The Trump Administration And The Media




The briefing room is a battlefield. On Sunday, the 21st, Press Secretary Sean Spicer held his first press briefing. The discussion was mostly focused on the crowd size of the inauguration. “This was the first time in our nation’s history that floor coverings have been used to protect the grass on the Mall.” That’s not true, CNN found. At both of Former President Obama’s inaugurations, floor coverings were used. He went on to talk about, and insult, the reporter from Time who tweeted that the bust of Martin Luther King J.R. had been removed from the oval office. He soon realized he was wrong and sent out an apology. Sean Spicer said that the act was “irresponsible and reckless.” Every time he makes a public appearance, it seems as though he defaults to insulting the media. On Fox & Friends, Sean Spicer said:“the media’s default on every scenario is that it’s immediately a negative and a failure.”



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Although it would be unfair to mention only Sean Spicer’s remarks about the press. President Trump’s Senior Advisor Stephen K. Bannon called the press the “opposition party.” This contributes once more to the attitude the Trump administration has cultivated towards the press—and the one President Trump created during the campaign. Will Sean Spicer refuse to answer the questions of organizations that write dissenting articles in the briefing room? Will he revoke the press passes of organizations critical of the administration? These are all questions we will all know the answer to soon. This could mark the end of the peaceful and largely enforced by the constitution, the relationship between the press and the government. The first amendment establishes that there shall be a free press, and supreme court rulings as well as historically the government’s attitude towards the press, reinforce that clause. But when President Trump began his run for president, he talked about “the corrupt media,” often. Of all of the group’s President Trump has insulted, he has insulted the press the most. He even insulted Hugh Hewitt, who was more than kind to him when he interviewed him during the general election. He said Hugh Hewitt is a “very low ratings [host]… just a 3rd rate “gotcha” guy.”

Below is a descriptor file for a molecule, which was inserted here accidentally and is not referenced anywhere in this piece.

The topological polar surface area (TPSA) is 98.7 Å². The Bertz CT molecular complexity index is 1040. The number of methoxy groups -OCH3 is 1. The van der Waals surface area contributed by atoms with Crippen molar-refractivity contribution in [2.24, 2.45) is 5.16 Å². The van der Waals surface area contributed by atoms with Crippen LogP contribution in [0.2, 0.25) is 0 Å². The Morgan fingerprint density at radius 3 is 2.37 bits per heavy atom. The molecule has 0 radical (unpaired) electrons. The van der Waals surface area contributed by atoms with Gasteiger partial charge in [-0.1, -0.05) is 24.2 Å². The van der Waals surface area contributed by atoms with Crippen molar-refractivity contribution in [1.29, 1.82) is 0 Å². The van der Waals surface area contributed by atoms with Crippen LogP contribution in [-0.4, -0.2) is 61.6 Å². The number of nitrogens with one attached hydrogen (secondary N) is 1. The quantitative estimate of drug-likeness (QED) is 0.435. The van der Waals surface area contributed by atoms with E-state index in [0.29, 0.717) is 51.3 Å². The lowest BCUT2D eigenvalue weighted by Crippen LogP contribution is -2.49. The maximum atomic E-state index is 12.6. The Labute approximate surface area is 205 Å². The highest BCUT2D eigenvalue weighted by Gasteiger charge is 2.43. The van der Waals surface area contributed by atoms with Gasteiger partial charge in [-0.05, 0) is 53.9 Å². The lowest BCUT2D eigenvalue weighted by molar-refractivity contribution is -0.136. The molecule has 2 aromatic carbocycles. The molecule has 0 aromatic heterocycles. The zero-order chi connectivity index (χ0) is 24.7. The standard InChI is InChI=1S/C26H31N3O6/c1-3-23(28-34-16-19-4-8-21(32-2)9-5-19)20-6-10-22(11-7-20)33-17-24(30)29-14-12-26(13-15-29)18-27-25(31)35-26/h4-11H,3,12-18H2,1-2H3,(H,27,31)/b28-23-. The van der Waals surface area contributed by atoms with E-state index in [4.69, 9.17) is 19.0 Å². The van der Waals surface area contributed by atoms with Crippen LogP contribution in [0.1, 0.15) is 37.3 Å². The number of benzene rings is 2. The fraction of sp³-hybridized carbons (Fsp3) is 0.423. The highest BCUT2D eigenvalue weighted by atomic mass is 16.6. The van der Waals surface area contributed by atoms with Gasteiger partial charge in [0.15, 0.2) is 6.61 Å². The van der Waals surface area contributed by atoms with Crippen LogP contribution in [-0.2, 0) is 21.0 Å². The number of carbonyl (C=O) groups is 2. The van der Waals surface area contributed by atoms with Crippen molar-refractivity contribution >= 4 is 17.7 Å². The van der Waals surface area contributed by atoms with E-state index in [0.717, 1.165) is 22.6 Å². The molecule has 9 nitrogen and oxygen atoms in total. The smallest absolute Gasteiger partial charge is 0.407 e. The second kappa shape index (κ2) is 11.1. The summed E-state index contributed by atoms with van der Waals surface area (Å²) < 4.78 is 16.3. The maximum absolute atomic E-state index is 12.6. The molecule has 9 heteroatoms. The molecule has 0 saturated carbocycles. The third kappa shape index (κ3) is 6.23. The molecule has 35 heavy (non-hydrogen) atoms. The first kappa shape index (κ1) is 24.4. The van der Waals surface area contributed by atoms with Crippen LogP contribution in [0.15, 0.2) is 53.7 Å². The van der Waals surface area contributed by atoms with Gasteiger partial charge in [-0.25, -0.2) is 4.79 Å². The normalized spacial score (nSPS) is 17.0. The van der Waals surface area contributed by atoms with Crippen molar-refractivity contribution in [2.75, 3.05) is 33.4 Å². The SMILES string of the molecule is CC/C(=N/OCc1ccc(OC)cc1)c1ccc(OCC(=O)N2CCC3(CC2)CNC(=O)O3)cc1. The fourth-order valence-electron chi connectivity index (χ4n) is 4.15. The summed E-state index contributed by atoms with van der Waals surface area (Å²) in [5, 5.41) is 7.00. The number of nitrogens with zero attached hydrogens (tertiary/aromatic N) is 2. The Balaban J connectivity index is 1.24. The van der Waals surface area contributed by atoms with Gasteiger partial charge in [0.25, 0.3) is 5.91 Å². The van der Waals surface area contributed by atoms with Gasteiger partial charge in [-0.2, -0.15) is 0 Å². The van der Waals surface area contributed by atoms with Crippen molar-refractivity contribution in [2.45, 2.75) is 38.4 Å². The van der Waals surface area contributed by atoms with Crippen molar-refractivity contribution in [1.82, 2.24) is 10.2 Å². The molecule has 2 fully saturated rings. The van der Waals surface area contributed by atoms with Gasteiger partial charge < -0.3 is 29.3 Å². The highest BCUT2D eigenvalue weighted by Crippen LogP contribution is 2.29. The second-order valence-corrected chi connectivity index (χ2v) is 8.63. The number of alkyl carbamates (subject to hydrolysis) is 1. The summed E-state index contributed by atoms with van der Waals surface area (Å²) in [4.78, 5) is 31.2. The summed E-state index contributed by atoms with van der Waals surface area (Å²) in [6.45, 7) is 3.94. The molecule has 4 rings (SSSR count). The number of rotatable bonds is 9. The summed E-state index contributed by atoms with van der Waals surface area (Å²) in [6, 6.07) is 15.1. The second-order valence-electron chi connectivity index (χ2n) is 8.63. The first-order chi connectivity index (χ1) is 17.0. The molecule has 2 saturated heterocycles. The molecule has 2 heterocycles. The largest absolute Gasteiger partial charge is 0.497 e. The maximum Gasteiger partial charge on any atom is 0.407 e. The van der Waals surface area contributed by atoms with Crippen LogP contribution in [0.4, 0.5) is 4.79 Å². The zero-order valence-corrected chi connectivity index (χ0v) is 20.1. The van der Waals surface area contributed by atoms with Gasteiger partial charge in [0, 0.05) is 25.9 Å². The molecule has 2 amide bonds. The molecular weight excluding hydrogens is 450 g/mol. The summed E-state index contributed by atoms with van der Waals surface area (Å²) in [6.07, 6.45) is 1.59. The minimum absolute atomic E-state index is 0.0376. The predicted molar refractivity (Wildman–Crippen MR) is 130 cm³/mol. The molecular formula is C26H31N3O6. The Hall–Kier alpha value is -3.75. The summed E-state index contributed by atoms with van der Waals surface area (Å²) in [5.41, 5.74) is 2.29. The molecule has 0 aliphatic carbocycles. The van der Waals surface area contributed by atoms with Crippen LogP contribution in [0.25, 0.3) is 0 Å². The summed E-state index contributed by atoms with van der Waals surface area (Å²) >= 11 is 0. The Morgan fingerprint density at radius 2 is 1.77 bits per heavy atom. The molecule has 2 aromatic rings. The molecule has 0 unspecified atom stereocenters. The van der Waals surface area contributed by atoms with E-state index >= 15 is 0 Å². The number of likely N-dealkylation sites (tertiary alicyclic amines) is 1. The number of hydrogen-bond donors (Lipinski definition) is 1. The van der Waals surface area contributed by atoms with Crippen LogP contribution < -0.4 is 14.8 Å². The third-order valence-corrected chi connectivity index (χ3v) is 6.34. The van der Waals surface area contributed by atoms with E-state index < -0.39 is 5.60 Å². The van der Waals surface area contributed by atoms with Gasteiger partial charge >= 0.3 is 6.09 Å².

We may well have entered an era of censorship, where the president will take something off a government website if it doesn’t concur with his party or him. Now, when scientists at EPA want to publish their insulting of the media is doing to America, what it’s doing to American freedom, and if it’s helping anyone but his party. ■


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